NEW DELHI — When the Indian authorities began arresting lawyers and human rights activists in 2018, Sudha Bharadwaj did what she had done for more than three decades wherever she saw injustice. She organized. She spoke out. She asked courts to uphold the law.
Later that year, the police arrested her, too.
Unknown to Bharadwaj, a lawyer and trade unionist, her phone number was already on a list that included some selected for surveillance by clients of NSO Group, an Israeli firm. So was the phone of a lawyer representing her. So was the phone of a close friend and human rights lawyer, and later the phone of another lawyer Bharadwaj worked with in a civil liberties group.
Bharadwaj is one of more than a dozen Indian activists who have been imprisoned without trial and accused of plotting to overthrow the government in what is known as the Bhima Koregaon case. The prosecution has become a crucial test for the rule of law in India under Prime Minister Narendra Modi, where government critics have faced intimidation and arrest.
The case is also a parable with far broader consequences for the digital age, raising disturbing questions about untrammeled surveillance and the reliability of electronic evidence.
In all, the telephone numbers of eight defendants jailed in the case appeared on a list of more than 1,000 numbers in India reviewed by The Washington Post as part of a collaborative investigation by 17 media partners.
It is not known how many of the numbers on the list were selected for surveillance or how many were successfully targeted with spyware. Forensic analyses performed on 22 smartphones in India whose numbers appeared on the list showed that 10 were targeted with Pegasus, NSO spyware licensed exclusively to governments. Seven of the phones were infected. Eight of the 12 inconclusive results were from Android phones, which do not log the information needed for the method used to uncover infection.
None of the imprisoned activists’ phones were available for analysis because the devices were seized by authorities when they were arrested. But one of the infected phones in India belonged to S.A.R. Geelani, who headed an organization where two of the jailed activists on the list — Rona Wilson and Hany Babu — also worked. Geelani died in 2019, and his son provided access to his phone.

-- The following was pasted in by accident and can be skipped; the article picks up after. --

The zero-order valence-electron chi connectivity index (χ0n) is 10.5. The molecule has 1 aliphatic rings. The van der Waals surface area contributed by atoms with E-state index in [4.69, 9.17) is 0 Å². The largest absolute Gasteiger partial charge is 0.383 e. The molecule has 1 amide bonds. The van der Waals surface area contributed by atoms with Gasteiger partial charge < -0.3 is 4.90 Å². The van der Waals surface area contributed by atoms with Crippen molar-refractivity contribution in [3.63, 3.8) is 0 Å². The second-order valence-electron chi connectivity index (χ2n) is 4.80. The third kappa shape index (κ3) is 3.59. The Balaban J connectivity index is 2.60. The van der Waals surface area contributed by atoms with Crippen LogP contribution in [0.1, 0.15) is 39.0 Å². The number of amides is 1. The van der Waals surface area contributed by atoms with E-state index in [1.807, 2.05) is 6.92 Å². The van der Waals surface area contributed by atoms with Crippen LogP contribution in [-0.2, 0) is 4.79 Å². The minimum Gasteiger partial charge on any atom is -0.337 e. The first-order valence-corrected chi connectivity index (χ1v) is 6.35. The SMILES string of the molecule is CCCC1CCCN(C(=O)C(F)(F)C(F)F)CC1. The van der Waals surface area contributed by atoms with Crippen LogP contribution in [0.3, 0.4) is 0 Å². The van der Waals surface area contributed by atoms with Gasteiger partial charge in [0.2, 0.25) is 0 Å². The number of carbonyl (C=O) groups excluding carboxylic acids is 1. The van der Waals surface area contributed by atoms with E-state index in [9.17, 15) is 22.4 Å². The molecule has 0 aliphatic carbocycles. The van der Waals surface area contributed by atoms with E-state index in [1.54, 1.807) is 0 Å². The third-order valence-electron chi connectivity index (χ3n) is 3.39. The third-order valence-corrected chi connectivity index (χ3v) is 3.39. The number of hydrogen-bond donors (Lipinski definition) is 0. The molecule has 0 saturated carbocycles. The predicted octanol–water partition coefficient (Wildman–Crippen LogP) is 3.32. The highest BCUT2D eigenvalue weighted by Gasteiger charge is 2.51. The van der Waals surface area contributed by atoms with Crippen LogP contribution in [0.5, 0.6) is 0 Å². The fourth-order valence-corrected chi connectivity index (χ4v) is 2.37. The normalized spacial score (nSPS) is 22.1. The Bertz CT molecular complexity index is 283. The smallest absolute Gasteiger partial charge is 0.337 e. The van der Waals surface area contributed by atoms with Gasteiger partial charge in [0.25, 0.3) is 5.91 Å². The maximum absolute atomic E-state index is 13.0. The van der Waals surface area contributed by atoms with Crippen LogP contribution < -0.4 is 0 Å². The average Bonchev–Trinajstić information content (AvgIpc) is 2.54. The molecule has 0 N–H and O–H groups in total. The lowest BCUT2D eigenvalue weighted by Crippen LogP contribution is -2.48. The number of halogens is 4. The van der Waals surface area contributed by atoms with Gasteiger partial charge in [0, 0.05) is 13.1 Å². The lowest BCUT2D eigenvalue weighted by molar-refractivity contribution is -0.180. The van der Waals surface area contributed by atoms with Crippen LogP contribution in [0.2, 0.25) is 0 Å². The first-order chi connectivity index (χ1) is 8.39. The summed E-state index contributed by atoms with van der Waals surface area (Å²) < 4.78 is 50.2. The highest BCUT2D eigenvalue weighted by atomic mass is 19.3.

Forbidden Stories, a Paris-based journalism nonprofit, and Amnesty International had access to the list of phone numbers, which they have shared with The Post and other news organizations worldwide.
Forbidden Stories oversaw the investigation, called the Pegasus Project. Amnesty International’s Security Lab provided forensic analyses and technical support but had no editorial input. Amnesty has openly criticized NSO’s spyware business and supported an unsuccessful lawsuit against the company in an Israeli court seeking to have its export license revoked.
The consortium verified the identities of the people associated with more than 300 of the Indian numbers, including not just activists but journalists, politicians, senior officials, business executives and others.
Citizen Lab, a research group at the University of Toronto that specializes in studying Pegasus, has found evidence that 10 countries represented on the list, including India, have been clients of NSO, according to Bill Marczak, a senior research fellow.
India has neither confirmed nor denied that it obtained Pegasus spyware. In response to detailed questions, a statement from India’s Ministry of Electronics and Information Technology said the allegation of government surveillance of specific people “has no concrete basis or truth associated with it whatsoever.”
Target: Someone sends what’s known as a trap link to a smartphone that persuades the victim to tap and activate — or activates itself without any input, as in the most sophisticated “zero-click” hacks.
Infect: The spyware captures and copies the phone’s most basic functions, NSO marketing materials show, recording from the cameras and microphone and collecting location data, call logs and contacts.
Track: The implant secretly reports that information to an operative who can use it to map out sensitive details of the victim’s life.
The government did not respond to questions about whether it is an NSO client. The statement said that “any interception, monitoring or decryption of any information through any computer resource is done as per due process of law.”
The National Investigation Agency, the anti-terrorism agency overseeing the case against the activists, did not respond to requests for comment about the list. It has said previously that the case is before the courts and it preferred not to comment in response to questions about reports that evidence had been planted.
In lengthy responses, NSO called the Pegasus Project’s findings exaggerated and baseless. It also said it does not operate the spyware licensed to its clients and “has no insight” into their specific intelligence activities. It added that its technologies have helped prevent terrorist attacks and bombings and broken up rings that trafficked in drugs, sex and children.
“NSO Group will continue to investigate all credible claims of misuse and take appropriate action based on the results of these investigations,” the company said.
Thomas Clare, a libel attorney hired by NSO, said the company has “good reason to believe that this list of ‘thousands of phone numbers’ is based on leaked data from publicly accessible, overt sources.”